I kept wondering, as I read this, why I was enjoying it so much. Nothing happens. A man goes on a trip to Verona, and gets nervous in a train station. Then he goes to a sinister pizzeria and is so disturbed by the demeanor of the owner that he is compelled to leave… I can’t summarize. You either get the whole shaggy non-narrative in all its miscellaneous glory, or you don’t bother to open the book. Every fact is as important as every other fact: all are enumerated dispassionately and reduced to mere detail. A death, a birth, the presence of a fly on the ceiling are equally significant.
What Sebald knows, it seems, he shares with you. Describing his parents’ living room, he mentions “the bone china tea service which, as far as I can remember, was never brought out on a single occasion.” That seems definitive, doesn’t it?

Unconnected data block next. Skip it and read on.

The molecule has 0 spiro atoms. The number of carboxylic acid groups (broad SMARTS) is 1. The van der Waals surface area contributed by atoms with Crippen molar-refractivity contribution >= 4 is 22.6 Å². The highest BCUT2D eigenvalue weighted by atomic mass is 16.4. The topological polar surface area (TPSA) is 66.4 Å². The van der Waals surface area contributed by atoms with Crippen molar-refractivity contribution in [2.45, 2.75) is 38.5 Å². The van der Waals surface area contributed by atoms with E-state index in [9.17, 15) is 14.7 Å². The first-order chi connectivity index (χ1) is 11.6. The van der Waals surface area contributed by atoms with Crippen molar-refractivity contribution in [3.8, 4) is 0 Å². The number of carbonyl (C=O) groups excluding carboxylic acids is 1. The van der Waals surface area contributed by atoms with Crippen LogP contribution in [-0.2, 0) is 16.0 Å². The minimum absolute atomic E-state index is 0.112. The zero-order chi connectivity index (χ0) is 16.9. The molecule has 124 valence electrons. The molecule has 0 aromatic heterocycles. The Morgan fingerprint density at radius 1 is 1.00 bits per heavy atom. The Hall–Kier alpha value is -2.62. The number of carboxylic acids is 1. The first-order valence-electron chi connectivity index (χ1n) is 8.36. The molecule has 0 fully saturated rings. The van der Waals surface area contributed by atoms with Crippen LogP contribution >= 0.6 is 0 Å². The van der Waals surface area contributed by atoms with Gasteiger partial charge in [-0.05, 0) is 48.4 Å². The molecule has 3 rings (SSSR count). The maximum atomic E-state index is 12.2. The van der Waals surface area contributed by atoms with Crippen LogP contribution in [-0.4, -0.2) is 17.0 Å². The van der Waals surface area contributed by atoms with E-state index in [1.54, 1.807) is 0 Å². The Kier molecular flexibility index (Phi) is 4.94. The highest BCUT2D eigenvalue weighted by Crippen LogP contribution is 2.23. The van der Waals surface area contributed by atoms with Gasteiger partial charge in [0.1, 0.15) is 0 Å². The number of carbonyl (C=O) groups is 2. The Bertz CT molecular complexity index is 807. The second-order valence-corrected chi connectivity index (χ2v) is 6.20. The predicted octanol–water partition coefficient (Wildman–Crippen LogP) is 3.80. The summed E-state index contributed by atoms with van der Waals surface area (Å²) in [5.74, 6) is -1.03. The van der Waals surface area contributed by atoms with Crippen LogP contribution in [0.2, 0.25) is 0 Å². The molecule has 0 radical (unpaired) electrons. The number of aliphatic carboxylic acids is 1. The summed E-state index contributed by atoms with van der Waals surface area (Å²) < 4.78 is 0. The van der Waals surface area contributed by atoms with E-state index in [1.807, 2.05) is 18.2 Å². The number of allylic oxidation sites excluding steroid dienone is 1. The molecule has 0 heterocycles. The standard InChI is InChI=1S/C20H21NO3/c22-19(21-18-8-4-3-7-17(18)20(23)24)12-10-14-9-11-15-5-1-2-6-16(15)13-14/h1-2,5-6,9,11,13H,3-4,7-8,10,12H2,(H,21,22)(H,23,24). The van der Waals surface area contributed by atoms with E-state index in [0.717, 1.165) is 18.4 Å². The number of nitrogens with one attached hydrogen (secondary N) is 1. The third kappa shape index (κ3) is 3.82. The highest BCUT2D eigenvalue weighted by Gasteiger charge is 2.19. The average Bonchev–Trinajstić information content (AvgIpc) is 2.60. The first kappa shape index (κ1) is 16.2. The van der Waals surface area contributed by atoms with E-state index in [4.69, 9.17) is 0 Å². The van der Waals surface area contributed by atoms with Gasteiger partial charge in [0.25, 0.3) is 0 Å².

But — “The more images I gathered from the past,… the more unlikely it seemed to me that the past had actually happened in this or that way, for nothing about it could be called normal: most of it was absurd, and if not absurd, then appalling.”
Well, Germans have trouble with the issue of memory, don’t they? Sebald has made this particularly his territory and though the back cover tells me this was his first novel, his preoccupations don’t change much through his other novels. Vertigo is structured in four sections, each bearing on a voyage: Stendhal’s through the Alps, Casanova’s escape from prison, Kafka’s visit to the Italian lakes and the narrator’s return to his native Bavarian village. The last is the strongest, the weirdest, the most authoritative. In the end, I think what I enjoy most about Sebald is that reading him is oddly restful. Yes, I could be paying more attention, tracing the thematic doubling (sinister twins, for instance) or the persistence of storm imagery. But there is so much pleasure to be had simply drifting along this river of prose.